Jazz - Then and Now (Chapter 9, page 1 of 3)

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Chapter 9

Kansas City was a vanguard of jazz and big bands during the 1920s and 1930s, with hotels providing dining and dancing to the more sophisticated white audiences. At the Baltimore Hotel, Jack Teagarden played his trombone. Ben Pollack's Orchestra and Glen Gray and the Casa Loma Orchestra alternated between the Bellerive Hotel. And the Coon-Sanders Band did a live radio broadcast on station WDAF at the Muehlebach. With the influx of hotels and ballrooms, jobs for big bands and small combo groups were plentiful.

Kansas City's black community had many theaters where black bands would perform to all-black audiences. These included the New State Theater, the Eblon Theater, the Lincoln Theater and the Panama Theater.

Entertainment for the theaters included the talents of blues singers, "Ma" Rainey, Bessie Smith, Jimmy Rushing and Ida Cox, each with their own bands or small groups. Also appearing at these theaters were Joe "King" Oliver, Fletcher Henderson, Duke Ellington, Benny Moten and Andy Kirk.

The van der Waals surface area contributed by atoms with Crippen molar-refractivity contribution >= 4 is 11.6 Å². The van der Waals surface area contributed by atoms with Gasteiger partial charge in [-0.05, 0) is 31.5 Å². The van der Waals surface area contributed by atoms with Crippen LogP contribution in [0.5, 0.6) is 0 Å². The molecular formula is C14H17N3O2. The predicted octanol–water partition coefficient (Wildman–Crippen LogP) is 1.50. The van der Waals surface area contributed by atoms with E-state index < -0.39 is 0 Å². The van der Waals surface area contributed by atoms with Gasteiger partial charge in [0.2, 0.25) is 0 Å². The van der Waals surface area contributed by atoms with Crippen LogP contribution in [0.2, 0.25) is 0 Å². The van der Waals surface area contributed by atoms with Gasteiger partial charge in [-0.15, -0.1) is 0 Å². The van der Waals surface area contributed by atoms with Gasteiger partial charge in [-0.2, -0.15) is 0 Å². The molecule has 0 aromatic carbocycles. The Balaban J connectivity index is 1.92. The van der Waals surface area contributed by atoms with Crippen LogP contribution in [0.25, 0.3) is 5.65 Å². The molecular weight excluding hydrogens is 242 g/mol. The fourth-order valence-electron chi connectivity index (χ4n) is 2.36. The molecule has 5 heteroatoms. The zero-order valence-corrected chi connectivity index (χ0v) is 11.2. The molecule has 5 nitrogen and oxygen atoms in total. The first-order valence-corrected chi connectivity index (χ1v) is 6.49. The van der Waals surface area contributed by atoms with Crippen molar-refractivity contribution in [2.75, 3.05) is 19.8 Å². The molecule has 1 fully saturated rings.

Kansas City musicians both black and white, enjoyed the heyday of the 1920s and 1930s. In addition to the hotels and theaters, night clubs were abundant. In one district of the city alone, there were over fifty night clubs. Throughout the city, there were hundreds of night clubs providing music.

Benny Moten's six-piece band could be heard at the Panama Club. Blues pianist Roy Searcy played alternately at the Rendezvous Club, the El Capitan Club and Bernie's Cocktail Lounge. The Novelty Club had a band that consisted of Count Basie, Walter Page, Jo Jones, Hot Lips Page and Lester Young.

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